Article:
Soon after meeting Napoleon in 1805, Schulmeister entered Mack’s headquarters at Ulm, where the Austrian chief of staff was delighted to get new information from a source who had been in the heart of French headquarters. To appear more trustworthy, the spy also pretended to be a Hungarian nobleman, as one of his grandfathers had been, and assured Mack that he had a loyal contact in the French Commissariat. Over the next few days, as the French crossed the Rhine, Mack despatched Schulmeister on a series of missions to bring further good intelligence. He obtained an Austrian order of battle, which he promptly took back to French headquarters, passing through the outposts where, because of his red hair, he was known as ‘le petit homme rouge’. Mack, oblivious to the spy’s deception, was convinced that Schulmeister held the key to victory.

On 6 October, Mack closed the Austrian army up around Ulm. Three days later, the main French army began to sweep round to the east behind Ulm, fighting the first clash at Gunzburg, which cut the direct link to the Russians. Over the next three days Napoleon planned to close his army in on Ulm. Throughout his smuggling days Schulmeister had got to know several Austrian commanders now in the army in Bavaria, so he was supplied with large quantities of gold to buy some of them off. This tactic was partially successful. The most senior commanders including Feldmarschalleutnant Prinz Schwarzenberg and Archduke Ferdinand argued that Schulmeister was an unreliable spy and that the army should withdraw south-west towards the Austrian Tyrol to escape Napoleon’s trap. Schulmeister now had the upper hand and in a series of reports, including false orders of battle, he convinced Mack that Napoleon was in the process of withdrawing, mostly across the lower Iller south of Ulm and back west. Napoleon was in fact concentrating around Augsburg, east of Ulm, despatching one column under Marshal Nicolas Soult to Memmingen on the lower Iller.

On 13 October the situation became critical. The Austrians either had to attack or retreat quickly south-west. Preparations were underway for an attack northwards through Heidenheim, when the first report of Soult moving on Memmingen was brought into headquarters by Schulmeister himself. He subsequently claimed that he tried to persuade Mack of the reality of the situation by telling him about the real French positions, but his information was actually designed to convince Mack that he should move south against Napoleon’s supposedly tired troops crossing the lower Iller in retreat. Schulmeister persuaded Mack by offering him more false information, including reports created in French headquarters of a British landing at Boulogne and an internal rebellion against Napoleon’s rule. Mack was taken in and abandoned the move north. The troops were marched back on Ulm for an attack on 14 October. On the same day, French troops took their first significant prisoners as they closed the net on the Austrians. Six days later Mack surrendered. Delighted by the reports of rebellions, Mack had sent Schulmeister to Stuttgart on 13 October to gain more details. He probably went straight to Napoleon’s headquarters and never came back. In the aftermath of Ulm Napoleon captured Vienna and established Schulmeister as chief of police in the new administration. After the French victory at Austerlitz and the subsequent treaty of Pressburg Napoleon withdrew. Schulmeister was not quick enough and was caught by the Austrians. He was tried in Vienna in mid-1806 before a military court, as was Mack, but the spy’s cunning enabled him to escape as he was being taken to prison. He probably bribed his guards.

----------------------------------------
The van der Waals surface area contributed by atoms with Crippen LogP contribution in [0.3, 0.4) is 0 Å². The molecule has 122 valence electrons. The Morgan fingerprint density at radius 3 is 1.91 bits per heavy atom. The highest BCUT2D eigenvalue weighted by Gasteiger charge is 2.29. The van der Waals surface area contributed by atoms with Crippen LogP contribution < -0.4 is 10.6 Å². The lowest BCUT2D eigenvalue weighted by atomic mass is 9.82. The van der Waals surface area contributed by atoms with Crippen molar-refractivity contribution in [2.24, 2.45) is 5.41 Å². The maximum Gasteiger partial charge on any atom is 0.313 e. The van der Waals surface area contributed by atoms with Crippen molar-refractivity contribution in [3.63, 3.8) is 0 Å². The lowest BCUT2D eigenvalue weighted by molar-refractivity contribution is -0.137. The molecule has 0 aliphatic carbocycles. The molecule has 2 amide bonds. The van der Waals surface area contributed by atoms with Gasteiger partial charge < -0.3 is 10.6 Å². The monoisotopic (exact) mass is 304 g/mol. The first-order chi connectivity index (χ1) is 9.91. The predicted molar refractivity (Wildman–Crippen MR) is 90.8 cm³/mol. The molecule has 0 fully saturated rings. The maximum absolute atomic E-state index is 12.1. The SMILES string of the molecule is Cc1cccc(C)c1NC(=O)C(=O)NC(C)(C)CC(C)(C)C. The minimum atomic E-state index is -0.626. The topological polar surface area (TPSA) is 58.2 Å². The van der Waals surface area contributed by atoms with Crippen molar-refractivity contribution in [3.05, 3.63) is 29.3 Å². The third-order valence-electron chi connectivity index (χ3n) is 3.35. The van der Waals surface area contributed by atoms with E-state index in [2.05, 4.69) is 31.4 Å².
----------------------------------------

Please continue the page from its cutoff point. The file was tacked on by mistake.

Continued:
Willbold relates that as the Austrians marched out of Ulm, Napoleon turned to his entourage and said, ‘All praise to Charles – he was worth 40,000 men to me.’ Perhaps motivated by a reluctance to condone subterfuge, Napoleon refused to grant Schulmeister the Legion of Honour: ‘The only reward for a spy is money’ he said, but as Schulmeister’s fame spread, Napoleon felt he could reward him openly. Napoleon gave him an estate at Illkirch in Alsace and enough money that he could also afford to buy land near Paris. Unusually for a spy Schulmeister lived to see old age, dying at the age of 83.

Prussia 1806—A Near-Disaster

Napoleon’s success with spies in his early campaigns led to him becoming over-reliant on them. He understood that the primary motivation for these men was financial gain, but failed to appreciate that they would also act against him when it suited their interests.

Advancing on the road north-east towards Leipzig to face the Prussians in October 1806, the advance-guard was commanded by Marshal Murat. Information coming from units under Marshals Soult, Lannes and Murat on 11 October indicated that the Prussians were concentrated around Erfurt to the west of his axis of advance. Napoleon was then planning to swing his army to the west, taking his main force to attack the Prussians along the Erfurt, while his right wing under Marshal Louis Nicolas Davout would envelop the Prussian left and its main line of communication back north. Famously, Napoleon only struck half of the Prussian army at Jena on 14 October, while Davout’s solitary division defeated the rest at Auerstadt, despite being heavily outnumbered. Marshal Jean Baptiste Bernadotte (later Charles XIV of Sweden) was blamed by Napoleon for the near-disaster as he failed to march to join Davout. Argument has raged over Bernadotte’s guilt, although a clear case has been made for responsibility lying in erroneous orders issued by Berthier. However, the fundamental problem was that Napoleon’s plan of operations, devised in the early hours of 12 October, upon which the orders were based, was faulty.